When Essie wakes in the morning the bread is gone from her window. She talks to Sweeney, but there is no answer. However, a jailer comes by with a lovely tray of food. He looks at her pretty face and says it’s a shame that go to waste at the gallows. It will be 12 weeks before her sentencing, and he says there’s a way she could avoid being hanged.
Essie sleeps with him willingly, if not enthusiastically. Twelve weeks later, she’s able to go before the judge and plead her belly. Pregnant women don’t hang. It’s transportation again, this time for life.
The ship’s hold is a terrible place for anyone, let alone a pregnant woman. But when they land in Virginia, Essie gives birth to a healthy a baby and a tobacco farmer hires her as a wet nurse. Over the years, as the children grow, she tells them both her tales of the little folk.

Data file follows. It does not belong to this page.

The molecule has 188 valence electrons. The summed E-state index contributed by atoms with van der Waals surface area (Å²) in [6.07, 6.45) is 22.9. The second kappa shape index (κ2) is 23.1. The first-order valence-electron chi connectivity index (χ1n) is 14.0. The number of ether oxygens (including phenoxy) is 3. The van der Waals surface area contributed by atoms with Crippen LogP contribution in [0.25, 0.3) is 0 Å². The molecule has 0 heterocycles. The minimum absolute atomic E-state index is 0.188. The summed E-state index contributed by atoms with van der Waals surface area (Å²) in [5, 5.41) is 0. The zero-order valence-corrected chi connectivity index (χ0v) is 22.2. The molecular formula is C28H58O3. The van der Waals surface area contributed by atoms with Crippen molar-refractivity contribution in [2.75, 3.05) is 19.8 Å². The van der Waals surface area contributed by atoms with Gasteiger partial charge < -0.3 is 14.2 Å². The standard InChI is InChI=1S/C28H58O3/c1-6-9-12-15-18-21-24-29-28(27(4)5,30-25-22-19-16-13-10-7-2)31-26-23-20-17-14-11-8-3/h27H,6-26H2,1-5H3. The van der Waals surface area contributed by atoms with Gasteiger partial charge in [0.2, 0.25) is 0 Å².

By the time Essie’s child and the farmer’s son are about three, they’re practically living as brothers. She tells them about the little folk and still leaves an offering every night for the leprechaun.
Virginia 1732 Emily Browning (Essie MacGowan) – 107 (Official image 4438015a-6c1a-4c9d-aec4-934ae941cac8 via Starz)
One night the tobacco farmer tries to kiss her, and she protests. She’s just a poor window, and can’t believe he’d expect her to prostitute herself. Essie had so much respect for him and she’s so disappointed. So the farmer proposes. They marry and name their son John, after his father.